The Directives on Ecodesign and Energy Labelling (EL) aim to reduce the negative environmental impacts of products in the European Union, especially with regard to their energy consumption. A reduction of the absolute energy consumption is necessary to cut greenhouse gas emissions in the EU and to achieve the respective targets for climate protection. The requirements of Ecodesign and EL regulations adopted so far, however, mostly aim at improving energy efficiency. An increase of energy efficiency, which is defined as the ratio between energy use and the resulting utility, does not automatically lead to a reduction of the absolute energy consumption of products.
The study’s objective is to show which approaches the instruments Ecodesign and EL provide to focus more on a reduction of absolute energy consumption. Promising approaches are already practiced in some existing eco-labels.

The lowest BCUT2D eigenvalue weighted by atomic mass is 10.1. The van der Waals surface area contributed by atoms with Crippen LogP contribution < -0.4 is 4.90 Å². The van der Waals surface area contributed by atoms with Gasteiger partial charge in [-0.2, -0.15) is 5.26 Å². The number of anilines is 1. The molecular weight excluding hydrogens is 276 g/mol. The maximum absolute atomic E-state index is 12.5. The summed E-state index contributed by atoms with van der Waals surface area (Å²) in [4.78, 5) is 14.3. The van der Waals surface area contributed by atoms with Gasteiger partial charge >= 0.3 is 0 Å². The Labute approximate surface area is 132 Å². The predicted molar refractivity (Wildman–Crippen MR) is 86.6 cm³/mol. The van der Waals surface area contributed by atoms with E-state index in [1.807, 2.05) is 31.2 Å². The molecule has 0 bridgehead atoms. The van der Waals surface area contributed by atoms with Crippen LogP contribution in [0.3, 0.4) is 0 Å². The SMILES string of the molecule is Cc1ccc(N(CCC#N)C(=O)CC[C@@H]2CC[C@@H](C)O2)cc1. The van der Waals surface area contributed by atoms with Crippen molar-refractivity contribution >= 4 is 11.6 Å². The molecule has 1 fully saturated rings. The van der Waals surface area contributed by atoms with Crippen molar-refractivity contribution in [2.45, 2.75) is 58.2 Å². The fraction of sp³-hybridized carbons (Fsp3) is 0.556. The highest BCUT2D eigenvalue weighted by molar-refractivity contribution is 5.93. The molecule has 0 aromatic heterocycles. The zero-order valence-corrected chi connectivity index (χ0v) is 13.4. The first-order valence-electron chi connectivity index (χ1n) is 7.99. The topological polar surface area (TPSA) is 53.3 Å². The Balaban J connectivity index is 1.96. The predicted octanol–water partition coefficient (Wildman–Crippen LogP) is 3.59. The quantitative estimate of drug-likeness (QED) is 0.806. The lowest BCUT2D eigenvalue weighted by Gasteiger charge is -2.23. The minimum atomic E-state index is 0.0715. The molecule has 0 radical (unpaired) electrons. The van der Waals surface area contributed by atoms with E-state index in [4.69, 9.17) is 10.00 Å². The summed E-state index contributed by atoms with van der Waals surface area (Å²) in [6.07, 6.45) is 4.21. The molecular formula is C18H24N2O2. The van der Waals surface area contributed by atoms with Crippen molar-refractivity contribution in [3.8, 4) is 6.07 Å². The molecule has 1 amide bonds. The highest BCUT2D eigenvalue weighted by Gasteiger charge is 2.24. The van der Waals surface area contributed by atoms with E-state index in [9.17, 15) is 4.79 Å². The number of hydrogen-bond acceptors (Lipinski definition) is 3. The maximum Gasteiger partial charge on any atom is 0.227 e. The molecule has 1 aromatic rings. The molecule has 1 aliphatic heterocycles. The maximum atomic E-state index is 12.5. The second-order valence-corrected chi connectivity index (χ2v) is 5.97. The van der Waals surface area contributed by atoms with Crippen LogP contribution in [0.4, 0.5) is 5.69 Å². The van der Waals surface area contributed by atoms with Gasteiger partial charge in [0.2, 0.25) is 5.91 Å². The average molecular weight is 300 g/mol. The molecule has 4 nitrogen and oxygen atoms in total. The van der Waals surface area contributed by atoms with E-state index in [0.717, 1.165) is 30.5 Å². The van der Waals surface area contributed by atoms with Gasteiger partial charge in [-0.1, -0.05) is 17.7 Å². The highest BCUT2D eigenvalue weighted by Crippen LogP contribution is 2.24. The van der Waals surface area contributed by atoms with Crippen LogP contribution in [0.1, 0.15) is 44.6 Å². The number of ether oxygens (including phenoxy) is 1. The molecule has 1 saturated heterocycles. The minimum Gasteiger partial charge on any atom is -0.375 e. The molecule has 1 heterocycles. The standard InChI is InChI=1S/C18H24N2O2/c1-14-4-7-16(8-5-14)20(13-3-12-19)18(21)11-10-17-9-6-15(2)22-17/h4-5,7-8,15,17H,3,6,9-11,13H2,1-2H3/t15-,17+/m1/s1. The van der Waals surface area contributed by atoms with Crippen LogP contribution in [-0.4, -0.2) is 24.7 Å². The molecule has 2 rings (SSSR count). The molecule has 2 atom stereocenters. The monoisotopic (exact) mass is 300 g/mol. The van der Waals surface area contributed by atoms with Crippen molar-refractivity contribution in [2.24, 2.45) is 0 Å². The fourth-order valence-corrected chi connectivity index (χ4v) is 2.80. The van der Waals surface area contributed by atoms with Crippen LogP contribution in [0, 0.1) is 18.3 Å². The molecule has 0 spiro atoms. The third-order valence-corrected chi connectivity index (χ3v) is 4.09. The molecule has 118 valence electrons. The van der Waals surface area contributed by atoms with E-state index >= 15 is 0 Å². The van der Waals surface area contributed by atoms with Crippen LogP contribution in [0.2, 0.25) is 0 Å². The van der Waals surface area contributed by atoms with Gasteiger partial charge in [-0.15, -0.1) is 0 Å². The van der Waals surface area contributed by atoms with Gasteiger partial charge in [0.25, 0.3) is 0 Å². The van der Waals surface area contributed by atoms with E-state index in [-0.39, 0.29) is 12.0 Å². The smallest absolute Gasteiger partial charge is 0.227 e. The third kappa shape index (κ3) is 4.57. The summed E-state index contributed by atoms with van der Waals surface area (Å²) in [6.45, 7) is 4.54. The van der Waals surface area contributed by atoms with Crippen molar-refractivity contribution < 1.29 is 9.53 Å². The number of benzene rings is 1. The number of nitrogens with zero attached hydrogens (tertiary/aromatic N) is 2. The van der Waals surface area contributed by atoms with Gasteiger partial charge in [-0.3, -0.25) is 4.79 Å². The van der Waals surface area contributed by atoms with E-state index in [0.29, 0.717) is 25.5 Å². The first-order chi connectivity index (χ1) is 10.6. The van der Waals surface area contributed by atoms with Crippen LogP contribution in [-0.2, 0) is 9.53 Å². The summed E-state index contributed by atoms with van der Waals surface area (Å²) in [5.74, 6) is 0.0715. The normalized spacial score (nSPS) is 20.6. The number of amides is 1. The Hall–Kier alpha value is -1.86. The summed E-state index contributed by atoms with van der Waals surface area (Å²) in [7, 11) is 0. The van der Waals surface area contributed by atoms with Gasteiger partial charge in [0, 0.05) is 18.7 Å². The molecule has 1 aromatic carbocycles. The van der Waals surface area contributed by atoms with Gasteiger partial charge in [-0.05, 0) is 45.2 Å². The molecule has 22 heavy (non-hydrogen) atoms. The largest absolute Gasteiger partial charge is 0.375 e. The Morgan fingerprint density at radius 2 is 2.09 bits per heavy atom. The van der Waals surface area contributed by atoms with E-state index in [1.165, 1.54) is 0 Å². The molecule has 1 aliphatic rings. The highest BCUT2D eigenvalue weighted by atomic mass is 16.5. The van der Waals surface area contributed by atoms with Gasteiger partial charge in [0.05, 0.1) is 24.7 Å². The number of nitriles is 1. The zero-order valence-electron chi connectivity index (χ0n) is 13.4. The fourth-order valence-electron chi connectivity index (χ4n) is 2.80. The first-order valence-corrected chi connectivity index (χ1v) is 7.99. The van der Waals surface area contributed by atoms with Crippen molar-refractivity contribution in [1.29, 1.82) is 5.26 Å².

With regard to Ecodesign requirements the following approaches are presented: progressive energy requirements, energy consumption limits, use of sensors/functions that lead to energy savings, as well as an indirect reduction of energy use during the manufacturing phase, for example by extending the use phase (durability and repairability). As regards the implementation of the EL Directive, the following possibilities are investigated: a progressive design of the energy efficiency classes, consumption limits for “green” label classes, a stronger emphasis on absolute consumption and related label designs (e. g. an additional scale showing absolute consumption). Further, the option to provide information on the label on the amount of energy “embedded” in products through the manufacturing process is briefly discussed.